Author Archives: Angela Vanden Elzen

Reducing Waste in a Makerspace

To remind students to think sustainably while thinking creatively, we created this sign for the space.

Text reads:

IN OUR MAKERSPACE, WE
REDUCE:

  • Take care of materials and supplies to reduce waste.
  • This means putting filament in bags with ends secured to reduce filament spoilage and tangles, which leads to bad prints.
  • Put supplies back where you found them. This prevents loss, duplicates, and keeps things from getting broken.
  • Use just what you need. Mistakes and drafts are an important part of the making process, but be mindful.
  • Measure twice when needed and double-check machines, materials, and your project before starting.

REUSE:

  • Use scraps when possible- we have fabric, wood, acrylic, and more scraps around the space for your creative inspiration.
  • Failed 3D print? Try to find a new use for it! If you can’t but you think someone else could, put it in the failed prints box.
  • Use the sewing machines to mend or upcycle your clothes or thrifted clothes.
  • Use the other materials in the space to fix your broken items.

RECYCLE:

  • Place recyclable materials in the marked recycling bin in the makerspace. This includes paper, cardboard, and plastic (rinsed out, if necessary).
  • Plastic bags and other plastic film as well as batteries can be recycled in the library entryway.

Lawrence University Makerspace | blogs.lawrence.edu/makerspace | @lawrenceuni_makerspace on Instagram

Makerspace in the News

Our awesome Communications department has been putting together some great content about the makerspace!

Video: This is Lawrence- Makerspace

Blog Post: 2 Minutes With… Kelvin Maestre

Kelvin Maestre ’21, watches as a laser cutter starts its work on a piece of wood in the Makerspace on the first floor of the Seeley G. Mudd Library. (Photo by Danny Damiani)

Thanks to our Communications friends for helping us spread the news about the Lawrence University Makerspace!

PLAY MAKE LEARN: Making and Gaming in the Liberal Arts

Poster that includes a venn diagram in the center with a circle for library, makerspace, and game studies, with access to resources, critical media literacy, and technology literacy in the overlaps. Tools to understand the world is in the middle where all circles overlap.
Click on the image to zoom in Flickr, or click here to view a high resolution version.

I (Angela) recently had the opportunity to attend PLAY MAKE LEARN on the UW-Madison campus. It is an excellent annual conference that represents the intersection of a lot of what I do here at Lawrence University- with library instruction, teaching in the makerspace, and teaching game studies. This prompted me to submit a poster to visualize how all of these intersect and share some common themes that are crucial skills for today’s learners. The idea of seemingly different areas of study coming together reminded me of the goal of liberal arts education- so I named my poster “Making and Gaming in the Liberal Arts.” It was wonderful to talk with so many technologists, librarians, K-12 educators, professors, game designers, and graduate students during the poster session (and throughout the conference). While looking at this poster, one librarian pointed out that the library often plays a large role in technology literacy. While those are not connected on the diagram in the poster, I certainly agreed with her. Another librarian commented that perhaps the library on the top could be seen as an umbrella- which I decided was intentional. 🙂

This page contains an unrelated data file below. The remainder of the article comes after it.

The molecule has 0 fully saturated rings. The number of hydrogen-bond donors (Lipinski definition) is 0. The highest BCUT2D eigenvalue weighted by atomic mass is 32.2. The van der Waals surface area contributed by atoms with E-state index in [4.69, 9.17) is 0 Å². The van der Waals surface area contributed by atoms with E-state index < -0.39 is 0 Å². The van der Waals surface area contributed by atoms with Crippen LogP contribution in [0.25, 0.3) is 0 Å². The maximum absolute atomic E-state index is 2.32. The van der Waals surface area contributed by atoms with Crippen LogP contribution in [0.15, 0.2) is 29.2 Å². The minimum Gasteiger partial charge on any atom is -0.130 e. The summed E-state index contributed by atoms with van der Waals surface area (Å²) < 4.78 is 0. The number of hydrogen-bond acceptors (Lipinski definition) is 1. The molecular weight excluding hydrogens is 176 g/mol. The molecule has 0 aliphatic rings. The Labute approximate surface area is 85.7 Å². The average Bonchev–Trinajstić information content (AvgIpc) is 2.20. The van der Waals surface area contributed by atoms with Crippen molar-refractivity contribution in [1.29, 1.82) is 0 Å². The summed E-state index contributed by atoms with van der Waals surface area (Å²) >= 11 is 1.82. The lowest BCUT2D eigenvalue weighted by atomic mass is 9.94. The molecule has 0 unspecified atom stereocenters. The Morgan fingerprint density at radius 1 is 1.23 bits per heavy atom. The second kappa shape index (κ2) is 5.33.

PLAY MAKE LEARN was a rewarding and engaging conference, and I look forward to returning next year!

Makerspaces & Pedagogy: How (and Why) to Integrate the Makerspace into Your Courses

Interested in adding 3D printing and other makerspace tools to your courses, but not sure how? Below is a presentation delivered to Lawrence University faculty about some of the whys and hows of using the LU makerspace with coursework.

View the full presentation (with notes) in Google Slides

Here’s a general outline of the presentation:

  • What is a makerspace and what’s in our makerspace?
  • Why makerspaces?
    • Hands-On, Kinesthetic, Active Learning
    • Problem Solving Process
    • Differentiation of Learning
    • Prepare for Work
    • Wellness
    • Engaged Learning at Lawrence University
  • Challenges of educational makerspaces
  • Examples of uses from projects at LU and elsewhere by discipline/general subject area
    • Studio Art
    • Art History
    • Theatre Arts
    • Film Studies
    • Math & Computer Science
    • Music
    • Humanities
    • Anthropology
    • Psychology & Neuroscience
    • Sciences
    • Innovation & Entrepreneurship
  • Things made by students outside of classwork
  • Things made by student organizations and campus departments
  • Where to find this stuff?
    • 3D print search engines & general repositories
    • Lesson plans
  • Designing
  • How to go about adding this stuff to your classes
  • Discussion

Since we presented this, we’ve also worked on a couple more ways to help faculty add the makerspace tools and equipment to their courses and research:

  • Makerspace Assignment Request Form: By letting us know about the intended learning outcomes and equipment they’d like to use, we can do some research and set up a time to meet to discuss assignment ideas.
  • Faculty 3D Printing Request Form: We’re happy to print objects that faculty may need for their teaching or scholarly/creative work. While faculty are welcome to come over and do their own printing, we know that sometimes this isn’t possible.
One slide from the presentation. Image links to the Google Slide of the full presentation.